Frost smoke rolled off the water and gathered in the middle of the lake, obscuring anything and everything beyond the battered dock.
Somewhere in the mist, Canada geese called. The sunrise sparkled through the trees and a night light over a cabin window flicked off as the morning arrived.
This is Lake Metigoshe, a wooded paradise and well-kept secret of North Dakota and its Turtle Mountains.
Jagged shorelines circle the lake’s mirror surface. Lakeside retreats ranging from old family cottages to newly built estates line the shore, left untouched in places like Lake Metigoshe State Park and Hahn’s Bay Recreation Area.
Emerging from their tents, the smell of the forest hits campers’ nostrils in the cool morning. A skunk escapes back into the brush before sunrise. A fox darts in and out of the bushes. And the birds begin a cacophony in the early morning.
From a distance, the serene Turtle Mountains appear as a turtle on the horizon, a dark hump straddling the U.S.-Canadian border in north central North Dakota. It’s a long drive from most anywhere to get here, but there’s plenty to see: The International Peace Garden, scenic State Highway 43, Mystical Horizons.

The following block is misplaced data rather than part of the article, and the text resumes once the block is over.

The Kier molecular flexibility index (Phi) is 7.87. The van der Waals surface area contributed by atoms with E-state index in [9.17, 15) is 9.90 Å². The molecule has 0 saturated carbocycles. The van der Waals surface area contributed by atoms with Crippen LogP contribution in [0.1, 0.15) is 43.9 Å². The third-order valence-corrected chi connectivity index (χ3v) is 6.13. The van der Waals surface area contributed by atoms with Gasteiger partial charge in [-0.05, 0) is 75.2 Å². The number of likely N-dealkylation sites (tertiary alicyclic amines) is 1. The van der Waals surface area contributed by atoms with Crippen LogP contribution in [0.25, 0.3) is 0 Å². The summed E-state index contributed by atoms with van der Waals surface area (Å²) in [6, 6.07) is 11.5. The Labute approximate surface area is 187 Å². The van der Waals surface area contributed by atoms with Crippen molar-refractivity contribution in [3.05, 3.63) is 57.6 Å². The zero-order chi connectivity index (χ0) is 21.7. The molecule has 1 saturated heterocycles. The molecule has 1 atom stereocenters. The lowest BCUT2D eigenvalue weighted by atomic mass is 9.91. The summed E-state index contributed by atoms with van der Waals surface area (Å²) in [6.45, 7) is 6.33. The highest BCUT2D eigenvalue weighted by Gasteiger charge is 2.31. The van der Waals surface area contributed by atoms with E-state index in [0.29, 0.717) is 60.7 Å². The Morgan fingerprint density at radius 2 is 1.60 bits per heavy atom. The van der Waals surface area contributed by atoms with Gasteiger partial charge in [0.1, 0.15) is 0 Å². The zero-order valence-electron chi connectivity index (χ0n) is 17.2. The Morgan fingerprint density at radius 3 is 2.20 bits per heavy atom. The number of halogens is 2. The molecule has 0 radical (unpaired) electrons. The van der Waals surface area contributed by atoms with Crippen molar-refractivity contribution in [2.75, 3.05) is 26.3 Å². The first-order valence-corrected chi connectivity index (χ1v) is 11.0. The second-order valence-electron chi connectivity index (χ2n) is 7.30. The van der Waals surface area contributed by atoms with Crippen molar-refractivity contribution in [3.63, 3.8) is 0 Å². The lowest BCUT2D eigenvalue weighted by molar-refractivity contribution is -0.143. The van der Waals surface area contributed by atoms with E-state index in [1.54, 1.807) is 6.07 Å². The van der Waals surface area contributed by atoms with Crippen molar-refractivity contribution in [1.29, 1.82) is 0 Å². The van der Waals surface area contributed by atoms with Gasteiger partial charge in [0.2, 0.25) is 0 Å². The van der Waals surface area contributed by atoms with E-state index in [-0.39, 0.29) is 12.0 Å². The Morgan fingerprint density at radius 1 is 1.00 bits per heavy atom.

Lake Metigoshe, the region’s largest lake, is a slice of Minnesota lakes country in perhaps the most treeless state in the Union. The Turtle Mountains are home to a fifth of North Dakota’s forest land, which comprises less than 2 percent of the state’s area.
Wildlife abounds here, from common loons, pelicans and downy woodpeckers, to white-tailed deer and raccoons.
Red-necked grebes scream at each other along the shoreline. Mallards shoot up from the water as an outsider intrudes on their turf.
And in that morning frost smoke, a beaver swims near the dock, disappearing with a splash and a slap of its tail.
Accommodations of every kind are available along Lake Metigoshe, from campsites for RVs and tents to hotel rooms to rental cabins. For those seeking solitude away from bustling busyness, the state park’s Osprey Cabin lies tucked away on the shore of Lake Eramosh, less than a mile from Canada.
It’s a primitive cabin with comforts including Coleman lanterns readily available and a pile of firewood. The spot is a bit unexpected at the extreme central northern border of the Lower 48, in a state devoid of trees and topographical features.
by John Showalter
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